By Rabbi Meir Orlian
The Metzgers lived on the corner of a fairly busy street. They decided to build a nice picket fence around their property to provide privacy. The fence was built adjacent to the sidewalk, but pulled an inch inside the property line to be on the safe side. Over the years, a nail became loose, and started to jut out of the fence.
On Shabbos morning, Noach Simon strutted to shul for his bar mitzvah, wearing a brand-new suit. The family walked in a throng to shul. As they turned the corner, Noach squeezed by, brushing up against the fence.
Noach felt a tug, and then heard a rip! His jacket had caught on the nail, and the beautiful suit developed a large tear.
“Oy, vey! You can’t go to shul like this,” Mr. Simon said. “What a shame. Run home and change into another suit.” Noach ran home and put on his old suit.
After Shabbos, Mr. Simon contacted Mr. Metzger. “We were walking by your property this morning,” he said. “My son Noach was wearing a brand-new suit for his bar mitzvah and brushed up against your fence. A nail jutted out and ripped his jacket. We paid $300 for the suit.”
“Mazel tov on the bar mitzvah,” Mr. Metzger wished him. “I’m terribly sorry about the jacket, but I wasn’t aware of the nail sticking out. Anyway, we pulled the fence an inch inside our property, so even if the nail stuck out a little, I’m not liable because it was still within my property and not sticking out over the sidewalk.”
“What?” exclaimed Mr. Simon. “But your nail posed a hazard and caused damage! I think you owe us for the suit.”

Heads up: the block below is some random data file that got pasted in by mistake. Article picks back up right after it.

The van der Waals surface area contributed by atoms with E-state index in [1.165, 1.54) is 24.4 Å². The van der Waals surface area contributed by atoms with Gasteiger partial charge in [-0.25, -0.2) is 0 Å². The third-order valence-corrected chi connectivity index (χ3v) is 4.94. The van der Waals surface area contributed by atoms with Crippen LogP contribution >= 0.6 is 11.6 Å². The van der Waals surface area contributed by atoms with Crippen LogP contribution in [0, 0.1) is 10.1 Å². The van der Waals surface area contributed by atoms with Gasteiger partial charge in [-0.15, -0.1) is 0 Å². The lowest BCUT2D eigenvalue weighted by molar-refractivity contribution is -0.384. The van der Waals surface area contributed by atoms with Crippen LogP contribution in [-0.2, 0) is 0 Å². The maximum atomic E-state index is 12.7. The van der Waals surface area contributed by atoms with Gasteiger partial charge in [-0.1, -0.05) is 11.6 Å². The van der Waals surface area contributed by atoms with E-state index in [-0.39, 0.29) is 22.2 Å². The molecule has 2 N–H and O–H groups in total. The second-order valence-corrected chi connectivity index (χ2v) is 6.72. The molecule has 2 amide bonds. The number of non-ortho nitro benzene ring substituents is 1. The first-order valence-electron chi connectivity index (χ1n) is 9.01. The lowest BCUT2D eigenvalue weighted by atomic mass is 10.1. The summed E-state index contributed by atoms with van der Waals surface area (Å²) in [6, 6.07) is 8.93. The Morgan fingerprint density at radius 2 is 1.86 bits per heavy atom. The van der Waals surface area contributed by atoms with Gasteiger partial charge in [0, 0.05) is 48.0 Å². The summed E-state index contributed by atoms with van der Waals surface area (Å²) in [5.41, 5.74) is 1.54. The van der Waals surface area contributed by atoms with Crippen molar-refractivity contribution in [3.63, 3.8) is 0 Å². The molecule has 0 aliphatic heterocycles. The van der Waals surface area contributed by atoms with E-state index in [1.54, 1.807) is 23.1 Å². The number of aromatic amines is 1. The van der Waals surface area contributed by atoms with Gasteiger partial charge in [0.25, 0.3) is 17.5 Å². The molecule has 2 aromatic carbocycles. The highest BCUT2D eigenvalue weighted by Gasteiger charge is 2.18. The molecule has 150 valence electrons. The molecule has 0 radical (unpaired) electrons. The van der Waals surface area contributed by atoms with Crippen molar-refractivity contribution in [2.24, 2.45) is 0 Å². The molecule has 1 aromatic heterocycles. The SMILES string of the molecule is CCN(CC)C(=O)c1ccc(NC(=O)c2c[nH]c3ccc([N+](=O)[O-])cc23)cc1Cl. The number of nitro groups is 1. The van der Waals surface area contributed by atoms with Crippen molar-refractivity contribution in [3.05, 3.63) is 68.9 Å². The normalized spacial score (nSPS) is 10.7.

“I’m not convinced,” said Mr. Metzger. “Noach should have kept to the sidewalk and not brushed up against the fence. Check it out with Rabbi Dayan.”
“I most definitely will,” said Mr. Simon. “I’ll call him right now!”
Mr. Simon called Rabbi Dayan. “Mr. Metzger’s fence had a nail sticking out,” he related. “My son walked by and the nail caught his suit and tore it. Is Mr. Metzger liable for the suit?”
“A person must be careful that his fence does not jut out into a public domain in a manner that can damage,” replied Rabbi Dayan. “The Mishnah (B.K. 30a) teaches that if a person grew a fence of thorns that stuck out and damaged those passing by, he is liable; it is included in the category of bor (pit).”
“But the nail didn’t jut out over the sidewalk,” objected Mr. Metzger. “It was still inside my property line.”
“In that case, the Gemara (ibid.) teaches that the property owner is not liable,” replied Rabbi Dayan. “The reason is that people don’t generally rub up against walls at the very edge of the sidewalk, so that one who deviated is responsible for his own damage (Rashi, B.K. 29b s.v. l’hischakech). Nonetheless, it is morally proper to remove potential dangers even within one’s own property (C.M. 415:1, 3).
“Moreover, even if the nail stuck out over the sidewalk, Mr. Metzger is legally exempt from damage to the suit for two other reasons,” continued Rabbi Dayan. “First, if the fence was made properly and Mr. Metzger did not know about the loose nail, he is not liable until he becomes aware of it (C.M. 410:4, 22).
“Second, we mentioned that the nail sticking out of the fence is included in the category of bor. The Torah limits the liability of bor significantly and excludes damage to inanimate objects, such as clothing” (C.M. 410:21).
“There’s no responsibility whatsoever for damage to clothing?” asked Mr. Simon incredulously.
“There is a dispute among the Acharonim whether there is a chiyuv b’dinei Shamayim (strong moral obligation),” replied Rabbi Dayan. “In practice, it is recommended to pay partially” (see Minchas Shlomo, B.K. 29:4; Pischei Choshen, Nezikin 1:; 9:).
“Nonetheless, if the law of the land requires payment also for damage to inanimate objects,” concluded Rabbi Dayan, “it would have halachic consequence, since this is morally proper also according to halachah” (see C.M. 259:7; 356:7).
From The BHI Hotline: Binding Agreement
Q. I met with a diamond wholesaler and, after discussing the types of diamonds that I wanted to buy and we negotiated a price, we wished one another “Mazel u’vrachah” and shook hands. Do I already own the diamonds so that if something happens to the diamonds before I receive them, the loss is mine? Am I allowed to retract the agreement?